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14 May 2021

Qatar: Kenyan worker & human rights activist Malcolm Bidali fined for spreading "false news"; NGOs call on Govt. to protect freedom of expression amid concerns around lack of due process

Photo: Ahmed_Abdel_Hamid, Getty Images via Canva Pro

I'm extremely fortunate to have gotten out (relatively) unscathed, given the selection of charges levelled against me. Outrageous charges, and an even more outrageous fine, for simply sharing our lived experiences and pointing out shortcomings of the specific entities responsible for workers' welfare, none of which translates to 'misinformation'. What I learnt from this was that a) free speech is expensive, and b) free speech is immensely effective. The latter is why so many activists and advocates do what they do, despite the very real risks involved. It's an honour for me to be counted as one.
Malcolm Bidali

On 13 May, five human rights organisations - including Migrant-Rights.org (MR), FairSquare, Amnesty International, Human Rights Watch and Business & Human Rights Resource Centre – called on the Qatari authorities to reveal the location of Malcolm Bidali, a Kenyan human rights activist who writes about his experience of being a security guard in Qatar.

A security guard with GSS Certis, Mr Bidali was taken from his labour accommodation for questioning by state security on the evening of 4 May. The Resource Centre has previously contacted GSS Certis regarding allegations of poor living and quarantine conditions in August 2020 and March 2021, based on Mr Bidali's writing.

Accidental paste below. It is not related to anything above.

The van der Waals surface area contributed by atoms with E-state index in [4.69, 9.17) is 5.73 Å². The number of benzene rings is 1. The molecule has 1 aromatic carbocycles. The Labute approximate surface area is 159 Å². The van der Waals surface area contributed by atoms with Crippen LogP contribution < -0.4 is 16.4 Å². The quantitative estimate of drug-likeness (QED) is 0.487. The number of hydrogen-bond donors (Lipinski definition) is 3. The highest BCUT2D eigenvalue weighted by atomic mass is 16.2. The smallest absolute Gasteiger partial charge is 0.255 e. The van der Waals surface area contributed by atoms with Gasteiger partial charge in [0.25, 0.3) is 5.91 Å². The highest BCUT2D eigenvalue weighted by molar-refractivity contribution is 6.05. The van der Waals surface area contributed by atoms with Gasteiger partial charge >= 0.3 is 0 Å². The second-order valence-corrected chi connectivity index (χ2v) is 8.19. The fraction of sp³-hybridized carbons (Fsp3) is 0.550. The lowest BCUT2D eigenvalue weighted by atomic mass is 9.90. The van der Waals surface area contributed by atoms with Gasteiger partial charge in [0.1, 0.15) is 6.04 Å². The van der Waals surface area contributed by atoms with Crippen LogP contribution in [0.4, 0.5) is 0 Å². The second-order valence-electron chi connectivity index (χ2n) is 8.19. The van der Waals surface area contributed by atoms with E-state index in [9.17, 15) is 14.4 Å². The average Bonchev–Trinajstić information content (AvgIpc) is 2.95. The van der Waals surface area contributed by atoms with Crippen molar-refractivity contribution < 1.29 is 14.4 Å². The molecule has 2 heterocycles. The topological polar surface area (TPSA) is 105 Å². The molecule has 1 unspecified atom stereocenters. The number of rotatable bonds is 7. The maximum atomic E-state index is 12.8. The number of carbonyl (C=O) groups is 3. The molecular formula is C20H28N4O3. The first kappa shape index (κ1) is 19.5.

On 12 May the authorities confirmed Mr Bidali had been detained but did not disclose his location or whether he had received proper legal assistance.

A woman identifying herself as Mr Bidali's mother, Maggie Turner, told ITV that they still do not have any information about the place where he is being held, if he has received legal assistance or whether the Kenyan Embassy has met Mr Bidali.

GSS Certis International, the security firm where Mr Bidali is employed, has confirmed that it is aware of his detention, yet it did not provide any information regarding the conditions of his arrest. The company told Al Jazeera that any questions regarding Mr Bidali's arrest should be asked to the relevant authorities.

On 19 May, 240 community members from the Qatar Foundation, a non-profit organization made up of more than 50 entities working in education, research and community development wrote to Her Excellency Sheikha Hind bint Hamad al-Thani, the Foundation's director, expressing concern over Mr Bidali's conditions and demanding his whereabouts. Her Excellency Sheikha Hind replied to the letter indicating that she has been following the case and reached out to the relevant authorities for an update. She has been informed that Mr Bidali is well and is being afforded his rights according to the law. Her Excellency promised to continue active engagement with the authorities on the case.